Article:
The analysis conducted on brain tissues (hippocampus, prefrontal, frontal, auditory, and occipital cortices) from 30 infants who died during the first 18 months of life [67] found that lutein, zeaxanthin, cryptoxanthin and β-carotene were the major carotenoids. Lutein was significantly more concentrated than all the other carotenoids in all the brain regions analyzed and its concentration was higher than that of all the other carotenoids combined. Moreover, lower concentrations of lutein, zeaxanthin, and cryptoxanthin in most brain region analyzed have been found in PI than in term infants. These findings, were consistent with the limited in utero accretion of lutein and zeaxanthin (higher in the last trimester of pregnancy) associated with prematurity.
An exploratory metabolomics analysis was conducted on postmortem human infant brain tissues to elucidate potential mechanisms through which lutein may influence neurodevelopment. Lieblein-Boff et al. [160] observed that: (i) lutein and its isomer zeaxanthin were the only carotenoids present in all infant brain regions studied, (ii) lutein concentrations in frontal cortex, hippocampus, and occipital cortex are correlated with a number of metabolites in a brain region specific manner, (iii) lutein correlated with lipid pathway metabolites, energy pathway metabolites, brain osmolytes, amino acid neurotransmitters, and the AO homocarnosine in brain-specific regions, and (iv) lutein is concentrated in neural tissues important for learning and memory. Results indicate that lutein may be related to brain volume regulation during growth and development, myelination, neurotransmission, development or remodeling of neurons and AO neuroprotection.
Recently Tanprasertsuk et al. [161] reported, in infants, the highly significant cross-sectional relationship between brain concentrations of lutein and the levels of the binding protein StARD3 (previously identified as the specific binding protein for lutein in retinal tissues). Authors suggested a possible mechanism for the selective accumulation of lutein in the brain and further supportive role for lutein in early neural development.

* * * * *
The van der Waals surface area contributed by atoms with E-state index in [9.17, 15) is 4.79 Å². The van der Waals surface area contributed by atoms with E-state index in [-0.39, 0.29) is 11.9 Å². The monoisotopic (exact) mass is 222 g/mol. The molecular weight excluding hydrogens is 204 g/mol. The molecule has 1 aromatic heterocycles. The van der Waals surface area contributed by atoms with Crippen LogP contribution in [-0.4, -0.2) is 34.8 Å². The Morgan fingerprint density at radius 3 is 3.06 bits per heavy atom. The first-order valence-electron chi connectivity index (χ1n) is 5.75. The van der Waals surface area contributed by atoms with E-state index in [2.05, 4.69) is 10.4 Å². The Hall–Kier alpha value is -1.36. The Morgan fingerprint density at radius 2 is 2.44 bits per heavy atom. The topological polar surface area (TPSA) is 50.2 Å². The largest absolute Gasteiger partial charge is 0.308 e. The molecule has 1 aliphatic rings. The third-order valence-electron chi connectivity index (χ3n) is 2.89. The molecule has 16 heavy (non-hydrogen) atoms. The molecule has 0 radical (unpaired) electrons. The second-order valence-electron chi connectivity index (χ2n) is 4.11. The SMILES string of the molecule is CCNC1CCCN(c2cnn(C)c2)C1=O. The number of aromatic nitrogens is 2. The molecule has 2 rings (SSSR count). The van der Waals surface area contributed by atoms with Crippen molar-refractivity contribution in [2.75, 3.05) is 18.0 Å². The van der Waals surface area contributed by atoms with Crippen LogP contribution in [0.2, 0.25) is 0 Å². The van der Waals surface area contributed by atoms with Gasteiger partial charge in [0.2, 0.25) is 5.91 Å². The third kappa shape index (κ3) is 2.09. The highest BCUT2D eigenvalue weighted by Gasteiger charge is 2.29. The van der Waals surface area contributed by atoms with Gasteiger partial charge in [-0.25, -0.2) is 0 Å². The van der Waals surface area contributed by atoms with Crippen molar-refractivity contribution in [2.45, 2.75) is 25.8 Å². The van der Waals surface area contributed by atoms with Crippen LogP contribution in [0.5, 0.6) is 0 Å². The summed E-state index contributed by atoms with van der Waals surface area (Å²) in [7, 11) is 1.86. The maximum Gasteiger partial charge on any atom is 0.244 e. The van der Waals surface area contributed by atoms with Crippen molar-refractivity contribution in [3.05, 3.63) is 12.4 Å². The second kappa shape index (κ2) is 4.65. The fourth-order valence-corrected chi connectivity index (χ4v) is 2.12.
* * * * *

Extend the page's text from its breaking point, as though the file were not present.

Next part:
The eye-brain link in terms of lutein accumulation is strengthen further by observational human studies. Results showed associations between lutein concentration in the retinal region and its concentrations in the occipital cortex, the primary visual processing area of the brain. Moreover, correlations between serum and brain levels of the carotenoids lutein, zeaxanthin cryptoxanthin and ß-carotene have been also found [162]. Notably, in primates, macular–brain associations were found for lutein and zeaxanthin and the cerebellum, lutein and pons, as well as for zeaxanthin and the frontal cortex [163].

4.3.2. Pre-Clinical Research in Non-Human Primates

In infant rhesus monkeys breast fed or fed a formula containing added lutein (in a concentration comparable to breast milk) or not enriched, lutein was differentially distributed across all the brain region evaluated (prefrontal cortex, occipital cortex, superior temporal cortex, striatum, cerebellum, motor cortex, gray matter, white matter, and hippocampus). The highest amount of lutein was found in the occipital cortex regardless of the diet, suggesting lutein’s role in visual processing in early life. Breast feeding resulted in higher brain deposition of lutein compared to formula feeding indicating that maternal milk is the preferred dietary vehicle for the delivery of lutein. This observations reinforce the importance of ensuring an adequate maternal lutein intake. In infant monkeys fed with the lutein-enriched formula brain lutein levels were significantly higher than unsupplemented animals [117,118].